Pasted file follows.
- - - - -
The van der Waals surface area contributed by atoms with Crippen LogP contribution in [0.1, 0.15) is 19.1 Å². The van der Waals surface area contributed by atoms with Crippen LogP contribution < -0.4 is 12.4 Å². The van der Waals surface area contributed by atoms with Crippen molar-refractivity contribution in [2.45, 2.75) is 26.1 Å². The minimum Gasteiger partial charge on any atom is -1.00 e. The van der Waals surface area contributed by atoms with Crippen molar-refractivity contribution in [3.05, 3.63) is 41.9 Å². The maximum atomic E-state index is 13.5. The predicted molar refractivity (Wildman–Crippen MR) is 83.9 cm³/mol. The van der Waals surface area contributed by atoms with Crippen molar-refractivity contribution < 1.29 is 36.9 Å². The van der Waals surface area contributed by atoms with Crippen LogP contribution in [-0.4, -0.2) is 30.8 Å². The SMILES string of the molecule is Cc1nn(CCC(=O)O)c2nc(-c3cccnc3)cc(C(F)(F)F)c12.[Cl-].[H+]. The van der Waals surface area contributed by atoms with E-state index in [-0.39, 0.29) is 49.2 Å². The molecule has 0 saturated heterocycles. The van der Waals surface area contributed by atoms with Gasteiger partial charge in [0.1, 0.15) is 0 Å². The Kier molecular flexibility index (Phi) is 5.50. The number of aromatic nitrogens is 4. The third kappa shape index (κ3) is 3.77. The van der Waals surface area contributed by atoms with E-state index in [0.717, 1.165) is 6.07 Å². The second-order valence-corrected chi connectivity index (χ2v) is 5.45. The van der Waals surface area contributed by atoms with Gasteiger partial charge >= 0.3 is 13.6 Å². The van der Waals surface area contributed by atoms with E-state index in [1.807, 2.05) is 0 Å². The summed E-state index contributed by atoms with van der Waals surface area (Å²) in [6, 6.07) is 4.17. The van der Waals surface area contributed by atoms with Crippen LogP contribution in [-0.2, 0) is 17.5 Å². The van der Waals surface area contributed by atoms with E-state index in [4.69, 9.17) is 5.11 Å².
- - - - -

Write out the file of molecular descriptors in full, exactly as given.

The van der Waals surface area contributed by atoms with Crippen LogP contribution in [0.1, 0.15) is 19.1 Å². The van der Waals surface area contributed by atoms with Crippen LogP contribution < -0.4 is 12.4 Å². The van der Waals surface area contributed by atoms with Crippen molar-refractivity contribution in [2.45, 2.75) is 26.1 Å². The minimum Gasteiger partial charge on any atom is -1.00 e. The van der Waals surface area contributed by atoms with Crippen molar-refractivity contribution in [3.05, 3.63) is 41.9 Å². The maximum atomic E-state index is 13.5. The predicted molar refractivity (Wildman–Crippen MR) is 83.9 cm³/mol. The van der Waals surface area contributed by atoms with Crippen molar-refractivity contribution < 1.29 is 36.9 Å². The van der Waals surface area contributed by atoms with Crippen LogP contribution in [-0.4, -0.2) is 30.8 Å². The SMILES string of the molecule is Cc1nn(CCC(=O)O)c2nc(-c3cccnc3)cc(C(F)(F)F)c12.[Cl-].[H+]. The van der Waals surface area contributed by atoms with E-state index in [-0.39, 0.29) is 49.2 Å². The molecule has 0 saturated heterocycles. The van der Waals surface area contributed by atoms with Gasteiger partial charge in [0.1, 0.15) is 0 Å². The Kier molecular flexibility index (Phi) is 5.50. The number of aromatic nitrogens is 4. The third kappa shape index (κ3) is 3.77. The van der Waals surface area contributed by atoms with E-state index in [0.717, 1.165) is 6.07 Å². The second-order valence-corrected chi connectivity index (χ2v) is 5.45. The van der Waals surface area contributed by atoms with Gasteiger partial charge >= 0.3 is 13.6 Å². The van der Waals surface area contributed by atoms with E-state index in [1.807, 2.05) is 0 Å². The summed E-state index contributed by atoms with van der Waals surface area (Å²) in [6, 6.07) is 4.17. The van der Waals surface area contributed by atoms with Crippen LogP contribution in [-0.2, 0) is 17.5 Å². The van der Waals surface area contributed by atoms with E-state index in [4.69, 9.17) is 5.11 Å².